Monday, May 28, 2018

Thoughts from Galicia: 28.5.18

Spanish life is not always likeable but it is compellingly loveable. 
- Christopher Howse: A Pilgrim in Spain

If you've arrived here because of an interest in Galicia or Pontevedra, see my web pagehere.

  • For Banco Sabadell it never rains but it pours. On top of the TSB IT debacle, the bank now ranks high on the list of banks exposed to dicey Italian bonds. According to Don Quijones, it has the equivalent of almost 40% of its entire fixed asset portfolio, worth €26.3 billion, and 110% of its tier-1 capital invested in these. Which is not a good thing, apparently.
Life in Spain
  • Last week there was an horrendous explosion in the Galician town of Tui, down near the border with Portugal. It killed 3 or 4 people and destroyed 40 houses. The cause was fireworks illegally stored in a residential area by a man who'd had his factory closed down and who'd disobeyed court instructions with impunity. Contrast this with the fate of people who insult the police, the 'authorities', the monarchy or the Catholic faithful. These will be relentlessly pursued and even jailed. Which says something about modern Spain under the PP government.
The EU
  • After Italy’s president last night rejected the appointment of a eurosceptic as Economy Minister, the country was plunged into a political crisis, with the leader of one of the coalition parties going so far as to call for the impeachment of the head of state. Which must all be a tad worrying for EU technocrats in Brussels. Of course, Italians are well used to 'political crises', so are probably less concerned.
  • Here's Don Quijones on the banks – Italian and other - which are exposed to Italy's sovereign bond debt risk.
The UK
  • In the last few years, carrots have become massively popular in the UK. And possibly elsewhere. This is because, predictably, people have twigged that – when you use a check-out machine – a 'carrot' weighs less than, say, an avocado. Allegedly, this is now so common people have forgotten it's a crime. Progress.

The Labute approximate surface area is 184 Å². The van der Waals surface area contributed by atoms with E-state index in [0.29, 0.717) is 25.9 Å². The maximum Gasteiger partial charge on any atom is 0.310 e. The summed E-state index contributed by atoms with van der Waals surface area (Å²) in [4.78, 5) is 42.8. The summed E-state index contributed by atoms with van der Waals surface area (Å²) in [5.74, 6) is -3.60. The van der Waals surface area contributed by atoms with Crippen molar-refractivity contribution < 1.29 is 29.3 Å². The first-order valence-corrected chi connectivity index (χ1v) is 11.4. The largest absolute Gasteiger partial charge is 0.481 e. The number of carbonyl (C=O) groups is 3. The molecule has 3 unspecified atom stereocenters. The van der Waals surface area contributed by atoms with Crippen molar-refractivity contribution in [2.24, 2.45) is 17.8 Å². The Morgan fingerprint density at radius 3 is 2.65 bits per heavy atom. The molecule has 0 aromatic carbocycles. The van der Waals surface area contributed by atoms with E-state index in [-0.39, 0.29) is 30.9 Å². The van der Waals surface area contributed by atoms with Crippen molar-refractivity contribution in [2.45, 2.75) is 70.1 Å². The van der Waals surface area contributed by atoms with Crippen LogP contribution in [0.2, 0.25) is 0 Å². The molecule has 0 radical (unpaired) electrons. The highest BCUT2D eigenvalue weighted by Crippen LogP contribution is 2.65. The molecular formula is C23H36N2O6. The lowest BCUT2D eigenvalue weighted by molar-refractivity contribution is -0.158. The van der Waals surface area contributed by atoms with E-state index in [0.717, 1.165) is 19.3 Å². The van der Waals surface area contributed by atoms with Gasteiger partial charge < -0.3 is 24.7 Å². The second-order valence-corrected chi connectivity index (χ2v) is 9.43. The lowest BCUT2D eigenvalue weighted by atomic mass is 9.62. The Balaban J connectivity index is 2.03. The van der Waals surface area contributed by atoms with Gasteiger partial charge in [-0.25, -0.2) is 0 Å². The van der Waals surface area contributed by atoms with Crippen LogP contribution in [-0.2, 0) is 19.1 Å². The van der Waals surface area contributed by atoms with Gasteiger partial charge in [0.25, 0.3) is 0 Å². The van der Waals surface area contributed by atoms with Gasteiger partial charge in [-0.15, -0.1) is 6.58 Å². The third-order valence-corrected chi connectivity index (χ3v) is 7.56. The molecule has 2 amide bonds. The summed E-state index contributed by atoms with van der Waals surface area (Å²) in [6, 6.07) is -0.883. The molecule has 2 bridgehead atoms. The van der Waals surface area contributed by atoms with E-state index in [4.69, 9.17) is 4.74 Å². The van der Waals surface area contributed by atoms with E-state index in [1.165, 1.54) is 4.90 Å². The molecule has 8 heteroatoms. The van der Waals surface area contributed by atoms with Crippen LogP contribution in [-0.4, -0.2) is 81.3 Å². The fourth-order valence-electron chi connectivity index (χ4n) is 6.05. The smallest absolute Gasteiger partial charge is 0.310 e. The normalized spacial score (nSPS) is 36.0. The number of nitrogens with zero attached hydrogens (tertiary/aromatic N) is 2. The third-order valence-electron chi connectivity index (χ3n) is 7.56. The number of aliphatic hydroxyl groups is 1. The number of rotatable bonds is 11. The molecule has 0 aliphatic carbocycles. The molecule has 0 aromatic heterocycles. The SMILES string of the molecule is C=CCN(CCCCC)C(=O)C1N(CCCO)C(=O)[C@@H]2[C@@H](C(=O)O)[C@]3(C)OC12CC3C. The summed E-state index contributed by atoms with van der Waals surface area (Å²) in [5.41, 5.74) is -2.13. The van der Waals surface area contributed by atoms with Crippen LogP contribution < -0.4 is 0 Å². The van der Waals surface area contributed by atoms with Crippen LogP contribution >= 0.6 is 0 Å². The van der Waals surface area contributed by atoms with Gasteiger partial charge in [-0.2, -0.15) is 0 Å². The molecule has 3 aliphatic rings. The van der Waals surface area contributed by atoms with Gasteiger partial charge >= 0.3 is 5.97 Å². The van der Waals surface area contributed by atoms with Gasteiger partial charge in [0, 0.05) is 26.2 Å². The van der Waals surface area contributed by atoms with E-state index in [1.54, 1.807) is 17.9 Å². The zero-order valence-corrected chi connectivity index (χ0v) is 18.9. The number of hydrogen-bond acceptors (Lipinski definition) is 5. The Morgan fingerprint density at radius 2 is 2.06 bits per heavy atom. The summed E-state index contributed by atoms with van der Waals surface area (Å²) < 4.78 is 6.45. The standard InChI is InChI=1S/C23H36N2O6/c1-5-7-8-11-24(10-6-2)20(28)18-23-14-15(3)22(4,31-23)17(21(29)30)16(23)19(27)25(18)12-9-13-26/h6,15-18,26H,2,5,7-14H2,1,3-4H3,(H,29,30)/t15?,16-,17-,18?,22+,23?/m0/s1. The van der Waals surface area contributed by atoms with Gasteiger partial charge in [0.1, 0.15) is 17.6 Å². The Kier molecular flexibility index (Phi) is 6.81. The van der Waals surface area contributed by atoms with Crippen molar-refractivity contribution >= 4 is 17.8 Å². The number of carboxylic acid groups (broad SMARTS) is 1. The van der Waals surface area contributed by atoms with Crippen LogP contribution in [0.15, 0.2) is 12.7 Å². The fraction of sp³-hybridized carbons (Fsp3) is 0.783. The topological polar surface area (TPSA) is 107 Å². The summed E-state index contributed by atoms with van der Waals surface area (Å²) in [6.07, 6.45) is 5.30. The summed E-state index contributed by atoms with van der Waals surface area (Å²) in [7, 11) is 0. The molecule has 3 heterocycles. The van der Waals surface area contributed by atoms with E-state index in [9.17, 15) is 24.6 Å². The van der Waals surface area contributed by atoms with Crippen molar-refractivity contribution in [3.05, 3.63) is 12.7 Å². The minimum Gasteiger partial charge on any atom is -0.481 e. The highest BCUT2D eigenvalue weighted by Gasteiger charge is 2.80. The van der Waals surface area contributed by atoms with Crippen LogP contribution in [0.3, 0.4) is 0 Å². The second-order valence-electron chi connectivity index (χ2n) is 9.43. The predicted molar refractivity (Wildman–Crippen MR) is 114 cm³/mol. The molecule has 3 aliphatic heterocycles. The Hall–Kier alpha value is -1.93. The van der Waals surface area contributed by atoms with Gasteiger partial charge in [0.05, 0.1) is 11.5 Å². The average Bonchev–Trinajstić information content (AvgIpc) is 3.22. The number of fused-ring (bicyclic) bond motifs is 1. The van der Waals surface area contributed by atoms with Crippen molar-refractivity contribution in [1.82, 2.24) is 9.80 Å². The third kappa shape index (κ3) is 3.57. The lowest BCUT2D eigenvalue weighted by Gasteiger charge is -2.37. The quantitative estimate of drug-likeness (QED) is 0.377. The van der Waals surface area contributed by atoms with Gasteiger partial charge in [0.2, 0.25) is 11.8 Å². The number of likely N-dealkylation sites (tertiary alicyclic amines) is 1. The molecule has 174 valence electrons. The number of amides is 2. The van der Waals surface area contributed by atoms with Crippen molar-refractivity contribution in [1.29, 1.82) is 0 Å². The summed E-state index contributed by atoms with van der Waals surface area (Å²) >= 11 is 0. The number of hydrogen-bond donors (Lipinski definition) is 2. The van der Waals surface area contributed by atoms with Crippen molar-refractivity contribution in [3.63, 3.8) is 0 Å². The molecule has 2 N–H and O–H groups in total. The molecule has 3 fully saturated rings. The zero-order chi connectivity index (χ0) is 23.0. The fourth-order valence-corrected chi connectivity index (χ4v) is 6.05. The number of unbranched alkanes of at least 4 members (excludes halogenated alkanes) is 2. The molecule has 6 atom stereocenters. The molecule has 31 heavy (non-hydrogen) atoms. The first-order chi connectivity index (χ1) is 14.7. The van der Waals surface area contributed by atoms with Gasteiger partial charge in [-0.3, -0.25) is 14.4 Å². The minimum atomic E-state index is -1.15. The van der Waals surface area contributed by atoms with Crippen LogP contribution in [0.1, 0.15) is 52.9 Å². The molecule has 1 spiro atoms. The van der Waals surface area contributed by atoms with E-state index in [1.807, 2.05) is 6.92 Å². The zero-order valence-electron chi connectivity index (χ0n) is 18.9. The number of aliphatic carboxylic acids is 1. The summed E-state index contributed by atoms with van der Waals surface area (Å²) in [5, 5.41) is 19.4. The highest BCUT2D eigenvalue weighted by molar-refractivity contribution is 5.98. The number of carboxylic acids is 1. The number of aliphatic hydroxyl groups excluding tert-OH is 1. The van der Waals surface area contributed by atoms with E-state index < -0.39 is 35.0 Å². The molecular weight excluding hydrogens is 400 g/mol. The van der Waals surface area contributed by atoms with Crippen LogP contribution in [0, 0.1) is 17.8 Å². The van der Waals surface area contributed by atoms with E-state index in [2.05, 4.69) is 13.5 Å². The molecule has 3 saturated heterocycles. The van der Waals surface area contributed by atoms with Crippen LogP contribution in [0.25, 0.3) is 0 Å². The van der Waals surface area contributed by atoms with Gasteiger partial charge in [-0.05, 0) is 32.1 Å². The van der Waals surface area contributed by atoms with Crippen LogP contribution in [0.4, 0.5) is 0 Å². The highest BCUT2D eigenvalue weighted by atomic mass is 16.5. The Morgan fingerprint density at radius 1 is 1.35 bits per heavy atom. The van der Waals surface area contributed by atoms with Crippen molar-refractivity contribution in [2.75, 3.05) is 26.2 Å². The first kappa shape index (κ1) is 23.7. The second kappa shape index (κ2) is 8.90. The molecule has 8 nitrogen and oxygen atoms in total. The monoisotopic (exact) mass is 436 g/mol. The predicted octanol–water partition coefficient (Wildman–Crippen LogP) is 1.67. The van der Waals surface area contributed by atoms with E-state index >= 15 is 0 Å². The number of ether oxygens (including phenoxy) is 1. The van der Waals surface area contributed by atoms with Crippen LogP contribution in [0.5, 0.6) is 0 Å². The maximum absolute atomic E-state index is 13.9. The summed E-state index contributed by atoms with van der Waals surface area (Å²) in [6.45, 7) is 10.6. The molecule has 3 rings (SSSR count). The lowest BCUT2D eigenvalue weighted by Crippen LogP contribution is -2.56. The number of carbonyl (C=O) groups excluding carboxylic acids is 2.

• The Pontevedra municipal government says it plans to restrict the speed of cyclists in the (so-called) pedestrian areas to 5kph. Let's hope so. And let's hope they apply the law to kids on buggies and adults on those 2-wheeled vertical things. They'd do well to also do something about cyclists, etc. on pavements outside the pedestrian areas. But this might be expecting too much of them.
  • If you're coming to Galicia, you might want to take advantage of Renfe's Trens Turísticos (Trenes Turísticos in Spanish). In a brochure that fell out of a newspaper yesterday, I noted there are 12 of these, centering – inter alia - on monasteries, gardens, river valleys, thermal springs, lamprey-eating and, of course, vineyards. Impressively, the English version of the descriptions has clearly been done by someone who can actually speak the language well. Which is never a given in local brochures.
Finally . . .
  • I told a German friend that the Liverpool goalkeeper, Karius, had been labelled French in one Spanish newspaper. He replied that the hapless chap had his German nationality withdrawn after his disastrous performance in the Champions League final against Real Madrid on Saturday night.
  • To general astonishment, Gareth Bale revealed the extent of his poor relationship with team manager Zidane by confirming that the latter hadn't spoken to him after the match, never mind congratulate him on his 2 goals.
A Special